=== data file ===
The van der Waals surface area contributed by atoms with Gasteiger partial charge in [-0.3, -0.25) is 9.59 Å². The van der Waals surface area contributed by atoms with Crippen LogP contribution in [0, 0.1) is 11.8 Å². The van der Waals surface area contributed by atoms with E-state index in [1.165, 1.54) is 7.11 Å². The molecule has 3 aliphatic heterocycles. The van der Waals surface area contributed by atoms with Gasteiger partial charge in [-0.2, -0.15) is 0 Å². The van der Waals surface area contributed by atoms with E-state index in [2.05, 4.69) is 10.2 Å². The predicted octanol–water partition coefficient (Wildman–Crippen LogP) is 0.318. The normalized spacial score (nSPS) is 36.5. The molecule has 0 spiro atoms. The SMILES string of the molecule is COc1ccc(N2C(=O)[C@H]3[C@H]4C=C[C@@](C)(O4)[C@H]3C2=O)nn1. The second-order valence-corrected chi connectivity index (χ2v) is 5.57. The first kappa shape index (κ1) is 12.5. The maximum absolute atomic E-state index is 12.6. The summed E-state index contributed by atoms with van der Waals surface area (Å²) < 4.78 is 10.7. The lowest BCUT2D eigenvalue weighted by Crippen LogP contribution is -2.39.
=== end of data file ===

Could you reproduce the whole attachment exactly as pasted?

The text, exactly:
The van der Waals surface area contributed by atoms with Gasteiger partial charge in [-0.3, -0.25) is 9.59 Å². The van der Waals surface area contributed by atoms with Crippen LogP contribution in [0, 0.1) is 11.8 Å². The van der Waals surface area contributed by atoms with E-state index in [1.165, 1.54) is 7.11 Å². The molecule has 3 aliphatic heterocycles. The van der Waals surface area contributed by atoms with Gasteiger partial charge in [-0.2, -0.15) is 0 Å². The van der Waals surface area contributed by atoms with E-state index in [2.05, 4.69) is 10.2 Å². The predicted octanol–water partition coefficient (Wildman–Crippen LogP) is 0.318. The normalized spacial score (nSPS) is 36.5. The molecule has 0 spiro atoms. The SMILES string of the molecule is COc1ccc(N2C(=O)[C@H]3[C@H]4C=C[C@@](C)(O4)[C@H]3C2=O)nn1. The second-order valence-corrected chi connectivity index (χ2v) is 5.57. The first kappa shape index (κ1) is 12.5. The maximum absolute atomic E-state index is 12.6. The summed E-state index contributed by atoms with van der Waals surface area (Å²) < 4.78 is 10.7. The lowest BCUT2D eigenvalue weighted by Crippen LogP contribution is -2.39.